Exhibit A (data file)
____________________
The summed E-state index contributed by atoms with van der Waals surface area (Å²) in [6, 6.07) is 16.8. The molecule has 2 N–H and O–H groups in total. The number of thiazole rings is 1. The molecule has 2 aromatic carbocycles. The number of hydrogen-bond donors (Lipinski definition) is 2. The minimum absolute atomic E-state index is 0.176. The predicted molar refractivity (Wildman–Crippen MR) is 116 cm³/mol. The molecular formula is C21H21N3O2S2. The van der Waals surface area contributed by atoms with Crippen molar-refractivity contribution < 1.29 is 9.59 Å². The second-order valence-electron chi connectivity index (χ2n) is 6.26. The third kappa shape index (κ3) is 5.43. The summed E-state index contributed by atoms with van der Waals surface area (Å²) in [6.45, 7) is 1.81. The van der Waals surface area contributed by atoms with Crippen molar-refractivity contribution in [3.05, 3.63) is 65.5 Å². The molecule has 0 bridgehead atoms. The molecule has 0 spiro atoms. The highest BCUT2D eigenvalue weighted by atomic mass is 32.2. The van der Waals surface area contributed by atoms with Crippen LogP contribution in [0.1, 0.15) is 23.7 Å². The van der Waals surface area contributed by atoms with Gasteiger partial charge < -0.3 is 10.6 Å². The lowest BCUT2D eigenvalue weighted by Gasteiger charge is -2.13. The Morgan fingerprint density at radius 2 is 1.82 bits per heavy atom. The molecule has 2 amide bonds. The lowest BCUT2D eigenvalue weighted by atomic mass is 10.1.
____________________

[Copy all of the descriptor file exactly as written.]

The summed E-state index contributed by atoms with van der Waals surface area (Å²) in [6, 6.07) is 16.8. The molecule has 2 N–H and O–H groups in total. The number of thiazole rings is 1. The molecule has 2 aromatic carbocycles. The number of hydrogen-bond donors (Lipinski definition) is 2. The minimum absolute atomic E-state index is 0.176. The predicted molar refractivity (Wildman–Crippen MR) is 116 cm³/mol. The molecular formula is C21H21N3O2S2. The van der Waals surface area contributed by atoms with Crippen molar-refractivity contribution < 1.29 is 9.59 Å². The second-order valence-electron chi connectivity index (χ2n) is 6.26. The third kappa shape index (κ3) is 5.43. The summed E-state index contributed by atoms with van der Waals surface area (Å²) in [6.45, 7) is 1.81. The van der Waals surface area contributed by atoms with Crippen molar-refractivity contribution in [3.05, 3.63) is 65.5 Å². The molecule has 0 bridgehead atoms. The molecule has 0 spiro atoms. The highest BCUT2D eigenvalue weighted by atomic mass is 32.2. The van der Waals surface area contributed by atoms with Crippen LogP contribution in [0.1, 0.15) is 23.7 Å². The van der Waals surface area contributed by atoms with Gasteiger partial charge < -0.3 is 10.6 Å². The lowest BCUT2D eigenvalue weighted by Gasteiger charge is -2.13. The Morgan fingerprint density at radius 2 is 1.82 bits per heavy atom. The molecule has 2 amide bonds. The lowest BCUT2D eigenvalue weighted by atomic mass is 10.1.